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Stress and the Skin
By: Kirsten Sheridan
Posted: June 23, 2008, from the June 2006 issue of Skin Inc. magazine.
page 2 of 5
The autonomic portion of the nervous system further divides into the sympathetic and the parasympathetic nervous systems. The sympathetic and parasympathetic divisions of the autonomic nervous system are opposing forces that have the goal of maintaining homeostasis and, therefore, achieving balance within the body. The sympathetic nervous system is associated with expending energy, while the parasympathetic division is associated with conserving energy. For example, heart rate is increased under sympathetic nervous system activity and decreased under parasympathetic nervous system activity. It is the sympathetic nervous system that rules the “fight-or-flight” response.
Fight or flight
You are taking a walk in the country, venture into a field and suddenly a raging bull is pounding toward you. Your body responds, the sympathetic nervous system kicks into high gear and you run for your life! Your body takes over, and fear sets in.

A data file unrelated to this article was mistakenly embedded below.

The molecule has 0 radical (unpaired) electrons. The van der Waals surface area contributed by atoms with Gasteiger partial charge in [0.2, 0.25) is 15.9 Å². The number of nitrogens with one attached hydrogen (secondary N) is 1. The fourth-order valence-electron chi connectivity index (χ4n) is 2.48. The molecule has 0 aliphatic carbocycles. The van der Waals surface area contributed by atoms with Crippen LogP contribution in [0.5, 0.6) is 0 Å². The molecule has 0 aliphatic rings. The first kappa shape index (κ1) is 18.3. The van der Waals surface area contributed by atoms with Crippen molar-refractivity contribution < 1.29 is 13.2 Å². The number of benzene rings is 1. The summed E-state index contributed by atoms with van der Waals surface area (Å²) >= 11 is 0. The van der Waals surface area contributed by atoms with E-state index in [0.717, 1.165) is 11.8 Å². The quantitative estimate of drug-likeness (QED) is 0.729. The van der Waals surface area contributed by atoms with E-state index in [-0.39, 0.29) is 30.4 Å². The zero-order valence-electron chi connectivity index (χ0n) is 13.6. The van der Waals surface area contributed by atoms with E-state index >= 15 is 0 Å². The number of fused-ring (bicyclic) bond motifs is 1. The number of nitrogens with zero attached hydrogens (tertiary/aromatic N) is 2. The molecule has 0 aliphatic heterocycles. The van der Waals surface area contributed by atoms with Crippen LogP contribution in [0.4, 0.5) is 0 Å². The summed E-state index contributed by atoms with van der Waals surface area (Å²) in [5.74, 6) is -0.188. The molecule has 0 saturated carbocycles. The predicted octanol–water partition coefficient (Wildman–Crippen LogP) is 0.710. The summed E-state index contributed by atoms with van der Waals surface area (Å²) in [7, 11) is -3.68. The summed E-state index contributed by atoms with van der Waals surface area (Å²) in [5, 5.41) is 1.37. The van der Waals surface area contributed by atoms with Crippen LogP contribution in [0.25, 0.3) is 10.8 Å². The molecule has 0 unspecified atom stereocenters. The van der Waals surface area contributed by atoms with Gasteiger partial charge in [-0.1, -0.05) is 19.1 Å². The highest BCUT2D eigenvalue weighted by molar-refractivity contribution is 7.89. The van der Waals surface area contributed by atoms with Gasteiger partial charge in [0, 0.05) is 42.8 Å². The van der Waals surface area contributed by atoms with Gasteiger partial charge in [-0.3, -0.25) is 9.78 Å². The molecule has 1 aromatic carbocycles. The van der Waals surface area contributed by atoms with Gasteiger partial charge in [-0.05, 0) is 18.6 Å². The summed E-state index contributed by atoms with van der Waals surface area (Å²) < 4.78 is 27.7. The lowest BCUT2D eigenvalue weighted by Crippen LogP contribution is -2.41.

Daily occurrences, such as sitting in traffic, interacting with difficult colleagues, and dealing with clients and time constraints, also may elicit the fight-or-flight response. You want to run, but you can’t. It is these circumstances—the hassles of daily life—that can be the most detrimental to your health if they aren’t managed properly.
The body’s response to stress includes the release of adrenal hormones, such as adrenaline (epinephrine) and noradrenaline (norepinephrine), into the bloodstream. If you are running from that raging bull, for example, these hormone levels return to normal once the fear has been eliminated.
The more stress that is perceived, the more long-lasting the effects of the hormones, leading to intensified and prolonged responses by the sympathetic nervous system. Additional adrenal hormones, such as cortisol, are stimulated, leading to increased anxiety levels, compromised immune function and poor healing ability.